Hammer Museum, Franklin D. Murphy Sculpture Garden
Cornell, Ralph D.
Franklin D. Murphy Sculpture Garden, UCLA
View looking south on the concrete pathway which runs north/south along the west side of the garden; The Franklin D. Murphy Sculpture Garden (named for UCLA's third chancellor) was dedicated in 1967, after the first acquisitions were installed, including eleven works from the estate of David E. Bright. The Sculpture Garden features over seventy sculptures by artists such as Jean Arp, Alexander Calder, Claire Falkenstein, Barbara Hepworth, Gaston Lachaise, Jacques Lipchitz, Henri Matisse, Henry Moore, Isamu Noguchi, Auguste Rodin, David Smith and Francisco Zuñiga, bringing together figural and abstract works and illustrating many approaches to sculpture. Ralph Cornell, who served as supervising landscape architect at UCLA from 1937 until his death in 1972, translated Murphy's ideas into a space (more than 5 acres) that combines the distinctive flora of Southern California with the pleasant informality of a modern American campus. Tripartite in plan, the garden includes a formal plaza paved in brick, a walkway or allee formed by a triple row of South African coral trees, and an informal sloping lawn transected with curving textured pathways and dotted with Brazilian jacarandas, California sycamores, and eucalyptus. Source: Hammer Museum, UCLA [website]; http://hammer.ucla.edu/ (accessed 4/28/2009)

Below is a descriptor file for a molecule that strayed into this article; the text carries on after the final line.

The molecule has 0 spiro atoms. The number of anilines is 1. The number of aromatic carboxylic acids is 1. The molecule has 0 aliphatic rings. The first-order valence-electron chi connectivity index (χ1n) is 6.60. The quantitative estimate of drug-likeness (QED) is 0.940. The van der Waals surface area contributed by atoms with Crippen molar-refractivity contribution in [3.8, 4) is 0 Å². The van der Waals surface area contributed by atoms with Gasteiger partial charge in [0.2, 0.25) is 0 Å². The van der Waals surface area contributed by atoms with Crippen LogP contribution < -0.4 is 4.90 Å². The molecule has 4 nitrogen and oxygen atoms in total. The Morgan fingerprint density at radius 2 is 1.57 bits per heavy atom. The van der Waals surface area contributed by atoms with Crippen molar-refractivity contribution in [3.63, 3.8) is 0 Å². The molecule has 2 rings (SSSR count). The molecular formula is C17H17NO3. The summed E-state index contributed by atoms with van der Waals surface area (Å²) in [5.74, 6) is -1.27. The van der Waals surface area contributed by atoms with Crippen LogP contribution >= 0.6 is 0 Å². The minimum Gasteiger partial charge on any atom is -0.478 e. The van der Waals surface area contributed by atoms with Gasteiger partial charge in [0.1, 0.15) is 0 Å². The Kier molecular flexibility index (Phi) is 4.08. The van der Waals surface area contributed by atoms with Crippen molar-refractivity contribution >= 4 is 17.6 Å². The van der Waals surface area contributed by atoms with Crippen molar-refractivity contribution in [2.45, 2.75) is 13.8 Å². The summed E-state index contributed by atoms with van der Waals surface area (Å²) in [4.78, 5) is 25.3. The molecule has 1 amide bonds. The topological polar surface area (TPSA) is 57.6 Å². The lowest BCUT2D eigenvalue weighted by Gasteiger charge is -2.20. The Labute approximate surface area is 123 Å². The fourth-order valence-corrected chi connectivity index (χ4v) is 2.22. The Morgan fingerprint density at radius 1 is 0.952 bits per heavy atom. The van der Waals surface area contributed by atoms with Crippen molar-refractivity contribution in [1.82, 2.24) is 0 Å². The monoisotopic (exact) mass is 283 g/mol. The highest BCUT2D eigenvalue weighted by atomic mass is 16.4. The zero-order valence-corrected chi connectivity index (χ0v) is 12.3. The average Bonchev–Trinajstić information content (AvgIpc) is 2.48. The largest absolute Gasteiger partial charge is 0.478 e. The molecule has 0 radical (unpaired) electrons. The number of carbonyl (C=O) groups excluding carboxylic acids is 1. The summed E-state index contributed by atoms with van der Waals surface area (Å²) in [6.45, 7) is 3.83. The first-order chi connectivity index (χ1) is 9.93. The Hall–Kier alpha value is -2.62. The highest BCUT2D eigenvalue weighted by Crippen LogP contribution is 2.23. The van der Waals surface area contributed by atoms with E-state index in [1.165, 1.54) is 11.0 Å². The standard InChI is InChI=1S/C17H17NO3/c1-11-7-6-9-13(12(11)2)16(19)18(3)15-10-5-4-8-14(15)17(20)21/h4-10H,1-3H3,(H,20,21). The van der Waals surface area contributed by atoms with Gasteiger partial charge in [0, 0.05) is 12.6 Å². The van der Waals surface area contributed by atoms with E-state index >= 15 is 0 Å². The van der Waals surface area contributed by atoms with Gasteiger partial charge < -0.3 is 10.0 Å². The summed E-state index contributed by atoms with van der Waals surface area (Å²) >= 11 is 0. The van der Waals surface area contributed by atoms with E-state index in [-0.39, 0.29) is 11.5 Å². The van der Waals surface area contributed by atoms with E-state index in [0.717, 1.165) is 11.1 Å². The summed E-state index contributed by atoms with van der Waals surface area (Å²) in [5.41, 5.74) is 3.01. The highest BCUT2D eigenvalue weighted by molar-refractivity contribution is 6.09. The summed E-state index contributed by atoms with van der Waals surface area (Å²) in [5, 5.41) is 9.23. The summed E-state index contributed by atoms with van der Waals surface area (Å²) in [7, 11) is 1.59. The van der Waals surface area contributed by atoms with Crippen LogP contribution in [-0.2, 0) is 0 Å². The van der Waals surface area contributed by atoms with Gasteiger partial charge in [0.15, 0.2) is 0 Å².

Type of Worksculpture garden
contemporary (1960 to present), landscapes, Gardens, parks (recreation areas), Twentieth century, Twenty-first century
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